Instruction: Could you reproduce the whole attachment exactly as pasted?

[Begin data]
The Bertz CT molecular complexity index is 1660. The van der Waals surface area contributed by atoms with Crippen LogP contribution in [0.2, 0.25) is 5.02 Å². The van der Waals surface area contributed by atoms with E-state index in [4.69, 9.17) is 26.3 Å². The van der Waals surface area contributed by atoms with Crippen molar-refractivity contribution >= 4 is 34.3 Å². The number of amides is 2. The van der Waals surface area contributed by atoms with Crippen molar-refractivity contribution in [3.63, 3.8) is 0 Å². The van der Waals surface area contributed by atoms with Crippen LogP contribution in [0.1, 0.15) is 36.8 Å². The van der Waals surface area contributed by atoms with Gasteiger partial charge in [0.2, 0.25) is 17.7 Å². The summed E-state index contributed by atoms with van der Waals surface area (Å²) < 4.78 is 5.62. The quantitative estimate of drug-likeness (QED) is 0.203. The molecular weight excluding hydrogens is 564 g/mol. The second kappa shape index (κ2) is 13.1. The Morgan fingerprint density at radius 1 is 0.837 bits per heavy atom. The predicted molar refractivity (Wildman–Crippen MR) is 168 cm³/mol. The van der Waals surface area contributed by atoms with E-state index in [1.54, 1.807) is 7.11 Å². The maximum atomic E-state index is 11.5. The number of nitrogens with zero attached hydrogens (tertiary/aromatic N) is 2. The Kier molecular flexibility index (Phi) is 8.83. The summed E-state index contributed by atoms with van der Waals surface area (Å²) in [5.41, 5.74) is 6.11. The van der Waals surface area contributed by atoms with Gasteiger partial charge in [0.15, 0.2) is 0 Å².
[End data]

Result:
The Bertz CT molecular complexity index is 1660. The van der Waals surface area contributed by atoms with Crippen LogP contribution in [0.2, 0.25) is 5.02 Å². The van der Waals surface area contributed by atoms with E-state index in [4.69, 9.17) is 26.3 Å². The van der Waals surface area contributed by atoms with Crippen molar-refractivity contribution >= 4 is 34.3 Å². The number of amides is 2. The van der Waals surface area contributed by atoms with Crippen molar-refractivity contribution in [3.63, 3.8) is 0 Å². The van der Waals surface area contributed by atoms with Crippen LogP contribution in [0.1, 0.15) is 36.8 Å². The van der Waals surface area contributed by atoms with Gasteiger partial charge in [0.2, 0.25) is 17.7 Å². The summed E-state index contributed by atoms with van der Waals surface area (Å²) < 4.78 is 5.62. The quantitative estimate of drug-likeness (QED) is 0.203. The molecular weight excluding hydrogens is 564 g/mol. The second kappa shape index (κ2) is 13.1. The Morgan fingerprint density at radius 1 is 0.837 bits per heavy atom. The predicted molar refractivity (Wildman–Crippen MR) is 168 cm³/mol. The van der Waals surface area contributed by atoms with E-state index in [1.54, 1.807) is 7.11 Å². The maximum atomic E-state index is 11.5. The number of nitrogens with zero attached hydrogens (tertiary/aromatic N) is 2. The Kier molecular flexibility index (Phi) is 8.83. The summed E-state index contributed by atoms with van der Waals surface area (Å²) in [5.41, 5.74) is 6.11. The van der Waals surface area contributed by atoms with Gasteiger partial charge in [0.15, 0.2) is 0 Å².